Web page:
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× Finds Place Among Stations

Teenager’s home-built streaming audio platform adopted by stations around the world

This is the home page of Hit1FM, the Coventry Internet station
that led Aaron Gregory to create the platform.

COVENTRY, England — It sounds like the plot of a feel-good teen movie: A 17-year-old teenager invents his own Internet radio distribution platform in his bedroom.

He does so simply to launch his own station, but his design is so reliable and successful that it becomes a global sensation — and is now used by Internet broadcasters worldwide.

This isn’t fiction, it’s fact. In July 2013, Aaron Gregory of Coventry developed to webcast Hit1FM, a 24/7 streaming pop music service “100 percent dedicated to Coventry,” says the Hit1FM website. But his distribution platform has proved so reliable — and the prices charged to users so affordable — that the platform has since attracted thousands of webcasters around the world. They just send their streams to for distribution, and handles the rest.

To say the least,’s client are happy. “Initially, I used a free server, but this very much limited what I could do, and didn’t allow me to have a player on my own website,” said Martin Breathnach, managing director of Hull Online Radio Limited (

He started this station to showcase local unsigned music talent, and cover all aspects of Hull’s arts scene. “I started to shop around, and came across,” Breathnach said. “Their prices were really unbeatable.”

The Homepage

Aaron Gregory didn’t intend to become an Internet radio magnate. In fact, “I’m an emergency care assistant with the United Kingdom’s South Central Ambulance Service, so I have some unusual hobbies that don’t necessarily coincide with my chosen career,” he said. “I got into radio broadcasting at about age 13, after spending some time researching how to put together radio shows online. I learnt the ropes and within a few years I was presenting shows on stations around the world.”

The lessons Gregory learned getting Hit1FM online (now up to 1,000 listeners in the 16–24 age bracket daily) got him intrigued “about the backend of streaming; leading me, Ethan Gates and Maartje Eyskens to create — which is a play on the popular software used for streaming, SHOUTcast,” he said.

“What makes different is our pricing and the features that we offer for the low price. We offer everything that anybody needs to get up and streaming on the Internet, from mobile applications (Android and iPhone smartphone apps) to social media tools. We provide everything for a low monthly price.”

Indeed: is a budget-priced Internet radio platform/content distributor. The site’s free plan offers a startup Internet radio broadcaster 50 MB auto DJ storage (for automated playout during unmanned periods), 2 GB monthly bandwidth, the ability to serve up to 30 listeners at a time, a connection to the distribution system via Centova Cast; distribution via the v1 or v2 or Icecast platforms, and audio quality up to 96 kbps and ticket support for broadcasters.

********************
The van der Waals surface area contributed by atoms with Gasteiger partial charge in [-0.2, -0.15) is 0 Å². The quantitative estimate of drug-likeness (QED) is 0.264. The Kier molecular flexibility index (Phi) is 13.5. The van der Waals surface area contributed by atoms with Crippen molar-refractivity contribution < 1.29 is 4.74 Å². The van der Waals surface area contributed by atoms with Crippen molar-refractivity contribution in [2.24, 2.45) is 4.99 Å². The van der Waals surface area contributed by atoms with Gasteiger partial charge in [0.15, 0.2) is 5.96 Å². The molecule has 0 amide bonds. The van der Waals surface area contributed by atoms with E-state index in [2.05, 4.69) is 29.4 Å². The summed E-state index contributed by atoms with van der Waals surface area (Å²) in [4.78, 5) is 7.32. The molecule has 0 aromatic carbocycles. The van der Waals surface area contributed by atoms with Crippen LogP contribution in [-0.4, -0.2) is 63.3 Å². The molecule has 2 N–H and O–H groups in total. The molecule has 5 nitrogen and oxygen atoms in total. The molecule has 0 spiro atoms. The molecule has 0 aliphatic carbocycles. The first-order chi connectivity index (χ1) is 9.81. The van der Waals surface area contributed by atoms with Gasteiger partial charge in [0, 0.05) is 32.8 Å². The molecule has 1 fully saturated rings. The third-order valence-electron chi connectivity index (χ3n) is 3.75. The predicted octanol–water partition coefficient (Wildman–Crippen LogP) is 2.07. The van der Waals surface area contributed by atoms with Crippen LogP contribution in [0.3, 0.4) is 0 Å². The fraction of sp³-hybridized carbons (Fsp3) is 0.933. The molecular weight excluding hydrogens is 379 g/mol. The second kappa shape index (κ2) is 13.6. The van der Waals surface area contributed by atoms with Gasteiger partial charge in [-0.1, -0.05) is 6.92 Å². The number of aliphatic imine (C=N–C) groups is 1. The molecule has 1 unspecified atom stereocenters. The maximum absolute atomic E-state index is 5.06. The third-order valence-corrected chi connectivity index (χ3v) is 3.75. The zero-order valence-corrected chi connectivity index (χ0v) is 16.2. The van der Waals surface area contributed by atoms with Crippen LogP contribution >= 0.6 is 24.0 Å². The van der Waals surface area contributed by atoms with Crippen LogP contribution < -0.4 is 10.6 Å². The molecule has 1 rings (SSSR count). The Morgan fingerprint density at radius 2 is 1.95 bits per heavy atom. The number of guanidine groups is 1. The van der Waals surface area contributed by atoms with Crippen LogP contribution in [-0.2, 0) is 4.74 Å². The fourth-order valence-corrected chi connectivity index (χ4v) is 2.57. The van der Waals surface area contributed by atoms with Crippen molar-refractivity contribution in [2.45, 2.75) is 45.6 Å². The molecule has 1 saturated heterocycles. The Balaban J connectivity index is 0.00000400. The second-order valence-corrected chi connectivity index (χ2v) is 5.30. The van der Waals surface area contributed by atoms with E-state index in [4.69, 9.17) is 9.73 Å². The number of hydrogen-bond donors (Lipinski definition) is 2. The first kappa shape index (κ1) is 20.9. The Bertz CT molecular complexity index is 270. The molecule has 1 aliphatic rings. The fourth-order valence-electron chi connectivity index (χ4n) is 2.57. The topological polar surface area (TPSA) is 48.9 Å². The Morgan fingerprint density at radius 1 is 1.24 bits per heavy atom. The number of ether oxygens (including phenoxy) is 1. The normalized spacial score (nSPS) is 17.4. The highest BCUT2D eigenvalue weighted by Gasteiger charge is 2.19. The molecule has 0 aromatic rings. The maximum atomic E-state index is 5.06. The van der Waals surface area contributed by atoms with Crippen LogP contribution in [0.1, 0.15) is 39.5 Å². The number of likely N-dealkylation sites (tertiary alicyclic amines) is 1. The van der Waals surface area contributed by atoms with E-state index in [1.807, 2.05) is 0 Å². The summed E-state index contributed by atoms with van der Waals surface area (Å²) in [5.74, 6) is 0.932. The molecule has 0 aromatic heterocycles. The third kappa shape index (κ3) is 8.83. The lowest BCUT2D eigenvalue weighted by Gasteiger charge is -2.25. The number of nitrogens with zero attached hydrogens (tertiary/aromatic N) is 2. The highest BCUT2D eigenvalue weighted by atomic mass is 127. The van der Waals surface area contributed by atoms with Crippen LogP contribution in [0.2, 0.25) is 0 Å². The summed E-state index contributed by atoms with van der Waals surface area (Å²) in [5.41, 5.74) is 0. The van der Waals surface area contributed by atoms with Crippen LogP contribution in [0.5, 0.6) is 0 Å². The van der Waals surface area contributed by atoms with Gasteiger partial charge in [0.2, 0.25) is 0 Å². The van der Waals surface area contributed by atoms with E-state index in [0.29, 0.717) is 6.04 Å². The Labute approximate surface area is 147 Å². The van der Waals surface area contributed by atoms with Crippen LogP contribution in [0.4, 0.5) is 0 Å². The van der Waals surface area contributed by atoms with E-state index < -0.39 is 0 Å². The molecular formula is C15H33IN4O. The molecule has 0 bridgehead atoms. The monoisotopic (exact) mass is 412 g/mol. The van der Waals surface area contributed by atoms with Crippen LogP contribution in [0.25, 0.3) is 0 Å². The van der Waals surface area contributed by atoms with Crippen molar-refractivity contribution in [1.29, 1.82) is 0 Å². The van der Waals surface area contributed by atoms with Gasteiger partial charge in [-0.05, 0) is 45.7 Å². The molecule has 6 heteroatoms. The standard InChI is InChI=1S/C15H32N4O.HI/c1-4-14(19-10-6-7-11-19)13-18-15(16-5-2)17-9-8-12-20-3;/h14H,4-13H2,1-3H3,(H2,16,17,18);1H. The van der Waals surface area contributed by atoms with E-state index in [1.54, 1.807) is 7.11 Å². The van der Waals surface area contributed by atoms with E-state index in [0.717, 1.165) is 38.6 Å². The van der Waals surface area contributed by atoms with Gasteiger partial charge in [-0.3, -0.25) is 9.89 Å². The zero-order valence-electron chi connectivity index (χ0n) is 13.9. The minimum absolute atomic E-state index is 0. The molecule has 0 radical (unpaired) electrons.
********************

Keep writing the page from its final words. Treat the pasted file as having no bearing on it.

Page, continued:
Pay £2 (US$3) a month, and the auto DJ storage goes up to 2 GB; bandwidth goes up to 10 GB, up to 100 listeners can be supported, audio quality goes up to 128 kbps — and the webcaster gets a free Android/iPhone app to distribute their content as well. For the princely sum of £5 (US$7.50) per month, the VIP user gets 20 GB of auto DJ storage, unlimited bandwidth and listeners, and audio quality up to 320 kbps; plus the free Android/iPhone app.

At a price like that, Breathnach opted to make Hull Online Radio Unlimited (150 to 500 listeners daily) a VIP user. “I have absolutely no issues with the program at all,” he said. “ offers a service that is second to none, and for a novice I never felt foolish sending them requests asking how to use their software. Nothing is ever too much for them, and as a customer, this means a lot to us.”

Hull Online Radio Limited covers all aspects of the Hull
unsigned music and arts scene, using

Clearly, Gregory and his co-founding partners are not trying to get rich from, given the low prices they are charging for the service. Yet “we do indeed earn money from the platform,” he said. “I can’t go into detailed numbers, but we’re a student-run company and the financial side of the business is great for our age. We never expected to earn a large amount of money from but we’re now one of the leading providers in Internet radio solutions.”

It is worth noting that does not advertise. In fact, “many of our clients find us via Google or social media platforms such as Facebook and Twitter,” Gregory said. That this service now has 10,000 users speaks to the promotional power of the Web. Business has become so brisk, that Gregory has moved out of his bedroom, and set up shop at the Rural Innovation Centre at Stoneleigh Park in Warwickshire.

As for the future? Although Gregory and his student partners intend to keep going and growing, he is not intending to go full-time into media.

“I’m currently a full-time emergency care assistant,” Gregory said. “My career thus is entirely unrelated to what I do in my spare time, although I hope will provide a healthy income in the future.”

James Careless reports on the industry for Radio World from Ottawa, Ontario.